This morning (Monday) is getaway day for the remaining two members of Team Baumer (or Mrs. B, Mr. B, and Baby Boy, our “official” name we registered under). Mark, aka, Baby Boy, jumped the 1:00 pm Amtrak back to points south and Providence after we sat down, breaking bread post-race, over lobster, along with a thousand or so other people.
All good things must come to an end. Mary and I had hoped to get up and watch the sun come up over the water this morning. Instead, we were greeted with a wet parking lot and a light rain falling when we stepped out the door of The Edgewater. No sunrise for the early risers today.
The weekend was special. For me, it was being able to participate with the two most important people in my life—the two that I love the most. While my injury a few weeks ago (August 7) wasn’t the worst thing that could have happened, it was a significant one, and having a traumatic pneumothorax isn’t the stuff that triathlons are made of (but they do occur when you train on a bike). I wasn’t sure even a week ago about my ability to ride 25 miles.
While Mary did the swim, bike, run on her own last year, we both thought having Mark join us and compete as a team would be special—and it was. Mark is a strong runner, Mary is a very good swimmer, and I’m good on the bike. Even though I was at 75 percent capacity, my time was respectable. Overall, our performance was good enough to finish 3rd in the relay (team) portion of the Olympic segment of the Rev3.
Team Baumer; Jim (Mr. B), Mary (Mrs. B), Mark (Baby Boy).
Please note that the numbers of relay teams is quite small, so the three of us aren’t planning on quitting our day jobs to become professional athletes. There were plenty of them at the Rev3, because this is a big deal in the world of triathlons and triathletes, and Old Orchard was home for a day or two, of some world-class triathletes competing in the Rev3 event.
Les Chickens, from Montreal; one of many high-end teams/clubs of tri-athletes competing.
After Mark left, Miss Mary and I sat alongside the ocean’s edge and just soaked in the sun. We’ve only been at the beach two other times this summer, only once at the ocean. She loves the sea, and I enjoy just listening to the waves lapping against the shore.
Old Orchard is a tourist town in the summer. It has a long tradition, especially with Canadian tourists coming south from Montreal and New Englanders flocking north to one of the best sand beaches on the east coast. They all come to enjoy the white sands and experience what is unique to this community nestled up against the Atlantic Ocean.
When I was small, Old Orchard meant bumper cars, the Zipper, and other rides, when my sister and I, made an annual pilgrimage with our parents. Mary’s parents met at Old Orchard. Her Mom had journeyed down from Montreal with her sisters for some summer fun and dancing; her dad, a dashing football player, swept Joan off her feet, or at least made a big enough impression on the dance floor that the two of them corresponded and eventually fell in love and were married. Joe’s no longer with us (passing away in 1999), but Mary never tires of telling that Old Orchard has a lot to do with her being here.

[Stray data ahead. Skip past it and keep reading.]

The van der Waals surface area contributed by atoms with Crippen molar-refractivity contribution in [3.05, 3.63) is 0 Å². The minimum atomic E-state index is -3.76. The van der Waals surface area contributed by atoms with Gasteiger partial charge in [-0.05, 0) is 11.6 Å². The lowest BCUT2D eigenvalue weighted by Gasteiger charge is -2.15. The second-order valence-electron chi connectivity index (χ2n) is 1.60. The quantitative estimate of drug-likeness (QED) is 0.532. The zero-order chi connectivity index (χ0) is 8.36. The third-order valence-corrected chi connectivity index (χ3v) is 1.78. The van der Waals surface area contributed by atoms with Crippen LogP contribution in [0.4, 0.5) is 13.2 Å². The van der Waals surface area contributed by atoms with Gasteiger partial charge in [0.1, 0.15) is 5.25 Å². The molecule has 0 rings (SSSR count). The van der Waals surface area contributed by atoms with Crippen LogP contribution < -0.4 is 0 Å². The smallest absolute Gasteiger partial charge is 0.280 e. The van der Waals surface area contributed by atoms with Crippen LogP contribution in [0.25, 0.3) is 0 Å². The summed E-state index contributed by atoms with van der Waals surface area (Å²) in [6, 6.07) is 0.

To be honest, I find much of the area near the intersection of East and West Grand a bit tackier than I prefer. For many that’s the lure of the seaside town. East of the Pier, Old Orchard is especially tourist tacky. However, after all these years, this weekend, Mary and I figured out that things seem to change just west of The Brunswick. There’s less noise and music from the open deck places where bikers hang out and drink. There’s nothing wrong with bikers, but it’s not our scene. When we’re on two wheels, were propelled by pedal-power, not the internal-combustion engine.
West Grand is a bit slower, probably a little older, although there were plenty of kids where we were staying. We’ve made note of this for the future.
It’s Monday, technically a “day off,” if freelancers ever really have one. Given that it’s raining, we’re probably headed out earlier than we planned. No sun and surf for us today. I’ll probably even end up doing some work on a project I’m looking to wrap up. I’ll put the finishing touches on my class materials for my first writing class, and we’ll have a nice dinner together before plunging into the work week completely.
We will take the memories of the weekend home with us, another awesome Rev3, one that I got to share with the special people in my life.
Mary out of the water and ready to run to transition area; I’m waiting on the bike.
I’m running my bike into transition to hand off angle chip to Mark.
Mark bringing it home in the run for Team Baumer.